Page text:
What Happens When Eighth Graders Become the Teachers?
by Stephanie L. Stecz - 2009
Background/Context: Significant research has been done on the cognitive and academic outcomes of older-younger and peer-peer student relationships. Whether in a one-on-one setting or a setting in which responsibility for teaching is shared among members of a collaborative group, well-planned, well-organized, and well-executed student-student interactions have repeatedly shown positive evidence of student progress and learning This action research project differentiates itself from previous research in several ways because it focuses on motivational and attitudinal outcomes when every student in a classroom of eighth graders serves as a teacher of "new-to-everyone" content for three classes of younger students.
Purpose/Objective/Research Question/Focus of Study: The research question I asked was: What happens when my eighth-grade students teach younger students about Japan? My purpose was to find out if and how teaching younger students affected eighth graders in my K-8 inner city public school. I was also interested in whether and how the project affected the school community.
Setting: The research took place in a K-8 inner city Chicago public school.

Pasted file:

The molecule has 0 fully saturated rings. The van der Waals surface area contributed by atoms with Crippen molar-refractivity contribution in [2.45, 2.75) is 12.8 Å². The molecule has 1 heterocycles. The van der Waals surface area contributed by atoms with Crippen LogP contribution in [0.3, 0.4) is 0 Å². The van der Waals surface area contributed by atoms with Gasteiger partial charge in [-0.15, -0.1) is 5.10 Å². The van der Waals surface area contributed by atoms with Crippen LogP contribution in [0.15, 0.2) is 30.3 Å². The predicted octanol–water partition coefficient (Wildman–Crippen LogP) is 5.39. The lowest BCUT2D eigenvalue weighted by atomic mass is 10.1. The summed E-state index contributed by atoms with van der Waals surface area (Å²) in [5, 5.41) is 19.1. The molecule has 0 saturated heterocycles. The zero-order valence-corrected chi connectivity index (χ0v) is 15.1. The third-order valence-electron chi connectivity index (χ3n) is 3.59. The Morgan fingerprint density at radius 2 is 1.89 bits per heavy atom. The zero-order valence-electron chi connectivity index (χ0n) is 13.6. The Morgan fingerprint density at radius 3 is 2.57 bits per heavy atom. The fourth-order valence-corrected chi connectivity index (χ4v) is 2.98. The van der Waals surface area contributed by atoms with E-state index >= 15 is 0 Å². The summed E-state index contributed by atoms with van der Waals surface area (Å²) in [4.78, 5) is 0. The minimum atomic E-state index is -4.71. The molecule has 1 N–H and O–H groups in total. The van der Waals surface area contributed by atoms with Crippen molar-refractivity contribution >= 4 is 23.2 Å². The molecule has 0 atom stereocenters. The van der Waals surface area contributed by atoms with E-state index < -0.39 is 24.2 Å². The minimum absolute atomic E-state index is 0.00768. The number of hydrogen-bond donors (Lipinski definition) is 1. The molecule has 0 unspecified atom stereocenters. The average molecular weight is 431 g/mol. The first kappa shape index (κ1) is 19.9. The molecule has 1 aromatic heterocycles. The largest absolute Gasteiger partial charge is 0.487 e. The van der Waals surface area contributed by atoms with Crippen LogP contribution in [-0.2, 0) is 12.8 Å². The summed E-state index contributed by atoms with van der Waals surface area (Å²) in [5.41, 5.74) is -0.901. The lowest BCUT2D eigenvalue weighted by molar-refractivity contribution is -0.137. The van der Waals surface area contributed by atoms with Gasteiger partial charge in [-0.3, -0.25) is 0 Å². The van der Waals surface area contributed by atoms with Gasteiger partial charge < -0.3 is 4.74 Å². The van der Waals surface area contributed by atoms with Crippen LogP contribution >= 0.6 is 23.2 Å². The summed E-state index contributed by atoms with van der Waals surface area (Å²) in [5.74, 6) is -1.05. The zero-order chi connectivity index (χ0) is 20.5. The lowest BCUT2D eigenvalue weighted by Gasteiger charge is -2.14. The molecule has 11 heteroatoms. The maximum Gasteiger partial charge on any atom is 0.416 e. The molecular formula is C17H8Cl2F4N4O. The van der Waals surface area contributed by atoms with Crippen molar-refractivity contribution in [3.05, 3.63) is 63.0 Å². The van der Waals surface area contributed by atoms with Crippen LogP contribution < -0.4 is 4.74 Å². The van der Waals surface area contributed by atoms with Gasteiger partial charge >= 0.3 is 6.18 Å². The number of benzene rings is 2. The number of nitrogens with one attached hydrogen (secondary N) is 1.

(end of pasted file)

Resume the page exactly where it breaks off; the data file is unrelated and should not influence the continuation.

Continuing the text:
Population/Participants/Subjects: The participants were 27 eighth-grade students, and a second-grade, a third-grade, and a fourth-grade class of approximately 25 students each. Approximately 96% of participating students were African American, and 4% were Hispanic.
Intervention/Program/Practice: The project consisted of a 10-week period during which my eighth-grade class was split into three groups that developed and taught lessons about Japan to classes of younger students.
Research Design: This was an action research project that I did in my classroom while teaching full time.
To view the full-text for this article you must be signed-in with the appropriate membership. Please review your options below: